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Spanish Alphabet and Pronunciation

The Spanish language is quite easy to pronounce since most letters (or phonemes) only have one sound.
The list below will serve as a guide for how to pronounce each letter alone and in combination with other
letters.
a ah
Close to ah. This sound does not exist exactly in English, but a close
approximation can be found by saying my omitting the last ee sound.
b beh
After a pause or the letters l, m, or n, it sounds much like an English b.
However, in all other cases, the lips do not even touch, producing a more
whisper like sound almost close to the pronunciation of the letter v.
c ceh
Sounds like k in most cases. Before e or i, it sounds like an s (or th (thick) in
many parts of Spain).
ch cheh Sounds like the ch in "cheese" in English.
d deh
After a pause or the letters l, m, or n, it sounds much like an English d except
you should place your tongue to your upper teeth instead of the roof of your
mouth. However, in all other cases, the tongue touches nothing, creating a
whispery th sound like the.
e eh
Close to eh. This sound does not exist exactly in English, but sounds much
like the a in mate.
f effe Sounds like the f in English.
g ge
After a pause, or the letters l, m, or n, it sounds much like an English g. Before e
or i, it sounds like a harsh h (much like the Spanish j).
h hache
In general, this sound is silent. However, words with foreign spelling and no
Spanish equivalent, the breathy aspiration is maintained: Hawi, Hollywood,
etc.
* Many newly introduced words are written in italics to highlight their foreign
origin (hmster, hip-hop, etc.).
i i Close to ee, but short. Before vowels a, e, and o, it forms a y sound.
j jota
Close to the English h sound, but it varies from country to country. In some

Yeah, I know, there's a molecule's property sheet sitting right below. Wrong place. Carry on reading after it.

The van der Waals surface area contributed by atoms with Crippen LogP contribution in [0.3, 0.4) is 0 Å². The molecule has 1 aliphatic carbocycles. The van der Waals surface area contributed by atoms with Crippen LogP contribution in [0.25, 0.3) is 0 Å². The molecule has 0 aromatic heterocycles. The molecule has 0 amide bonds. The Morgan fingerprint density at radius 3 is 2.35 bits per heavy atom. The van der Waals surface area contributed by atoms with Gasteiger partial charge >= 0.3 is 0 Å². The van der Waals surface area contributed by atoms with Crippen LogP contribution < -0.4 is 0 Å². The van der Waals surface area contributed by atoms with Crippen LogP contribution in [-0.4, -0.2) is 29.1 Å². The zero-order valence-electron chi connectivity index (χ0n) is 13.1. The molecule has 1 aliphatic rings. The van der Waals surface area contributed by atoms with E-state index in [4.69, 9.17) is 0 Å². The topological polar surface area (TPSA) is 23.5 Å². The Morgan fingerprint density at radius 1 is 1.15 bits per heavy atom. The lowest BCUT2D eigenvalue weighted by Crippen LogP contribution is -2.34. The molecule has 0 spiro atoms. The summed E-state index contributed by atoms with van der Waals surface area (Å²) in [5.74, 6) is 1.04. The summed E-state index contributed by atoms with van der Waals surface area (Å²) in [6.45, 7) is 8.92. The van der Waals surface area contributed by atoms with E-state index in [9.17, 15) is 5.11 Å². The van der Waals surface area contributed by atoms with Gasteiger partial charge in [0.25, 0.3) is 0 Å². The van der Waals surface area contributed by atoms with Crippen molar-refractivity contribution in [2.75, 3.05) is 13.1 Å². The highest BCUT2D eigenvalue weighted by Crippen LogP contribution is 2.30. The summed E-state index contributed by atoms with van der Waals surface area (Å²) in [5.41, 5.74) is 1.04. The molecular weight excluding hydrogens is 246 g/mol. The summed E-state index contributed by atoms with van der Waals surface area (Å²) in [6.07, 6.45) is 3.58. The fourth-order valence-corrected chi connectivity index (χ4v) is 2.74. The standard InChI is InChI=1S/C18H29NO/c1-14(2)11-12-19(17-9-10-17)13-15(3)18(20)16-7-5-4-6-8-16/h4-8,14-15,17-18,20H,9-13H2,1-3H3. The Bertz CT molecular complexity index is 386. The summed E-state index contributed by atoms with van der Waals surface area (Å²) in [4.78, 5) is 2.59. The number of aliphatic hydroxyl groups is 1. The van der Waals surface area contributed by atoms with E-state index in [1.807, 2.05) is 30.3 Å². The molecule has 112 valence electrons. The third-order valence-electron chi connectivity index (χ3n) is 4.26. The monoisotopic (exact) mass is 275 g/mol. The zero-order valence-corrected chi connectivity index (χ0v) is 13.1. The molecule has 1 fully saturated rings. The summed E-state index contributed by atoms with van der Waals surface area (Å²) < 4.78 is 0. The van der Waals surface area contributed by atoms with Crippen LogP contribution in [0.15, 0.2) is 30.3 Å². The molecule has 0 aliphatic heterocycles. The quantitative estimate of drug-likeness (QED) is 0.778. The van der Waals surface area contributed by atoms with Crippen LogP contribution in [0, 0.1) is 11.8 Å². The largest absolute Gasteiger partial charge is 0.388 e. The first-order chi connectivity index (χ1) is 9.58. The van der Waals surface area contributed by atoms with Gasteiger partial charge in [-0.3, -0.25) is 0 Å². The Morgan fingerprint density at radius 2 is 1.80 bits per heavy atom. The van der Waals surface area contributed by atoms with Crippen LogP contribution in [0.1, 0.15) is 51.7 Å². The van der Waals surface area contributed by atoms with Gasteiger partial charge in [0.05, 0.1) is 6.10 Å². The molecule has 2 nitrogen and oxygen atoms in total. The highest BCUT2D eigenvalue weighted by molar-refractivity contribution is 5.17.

places, the sound is very harsh in the back of the throat (like you are trying to
spit something up). It never sounds like the English J.
k kah Uncommon in Spanish, but sounds much like the English k with less breath.
l ele
Close to the English l, but with the tongue raised closer to the roof of the mouth
rather than dipped down
ll elle
While this is not considered a letter anymore by the RAE, it has a distinct y
sound (like in use) in most countries. In other countries it can sound like the g in
genre.
m eme Just like the English m.
n ene Just like the English n.
ee
A completely separate letter from the n, it sounds much like the ni combination
in onion or the ny combination in canyon.
o oh Close to oh as in so, but shorter.
p peh Close to the English, but with less breath aspirated
q koo Always followed by the letter u, it makes the same sound as the letter k
r ere
Similar to the d sound in caddy in most cases. When following a pause or the
letters l, n, or s or in the combination rr, it has a trilled sound.
* To trill the rr, try to say brr, but instead of using your lips, use your tongue.
When you exhale, the tongue should be raised and widened so it touches the
upper teeth.
s ese Just like the English s.
t te
Softer than the English t, the tongue touches the teeth and there is no explosion
of breath after moving the tongue away.
u u Close to the oo in food, but shorter.
v veh Much like the Spanish b where the lips do not touch and there is less aspiration.
w
doble
veh
Not native to Spanish, but with the same pronunciation as the English w.
x equis
Between vowels and at the end of a word, it sounds like the English ks. At the
beginning of a word, it sounds like the letter s.
* Not too long ago, the x sounded more like the letter j which can still be seen in
words such as Mexico and Oaxaca.
y
y
griega
Most of the time, it sounds like the English y in yes. At the end of a word, it
functions as a vowel and sounds like the letter i.
* Many books in Spain will say the sound is different from the ll, but the
difference is small and you will be understood pronouncing both as y
z zeta
Mostly pronounced like the English s, but can sound like the th in thin in many
parts of Spain.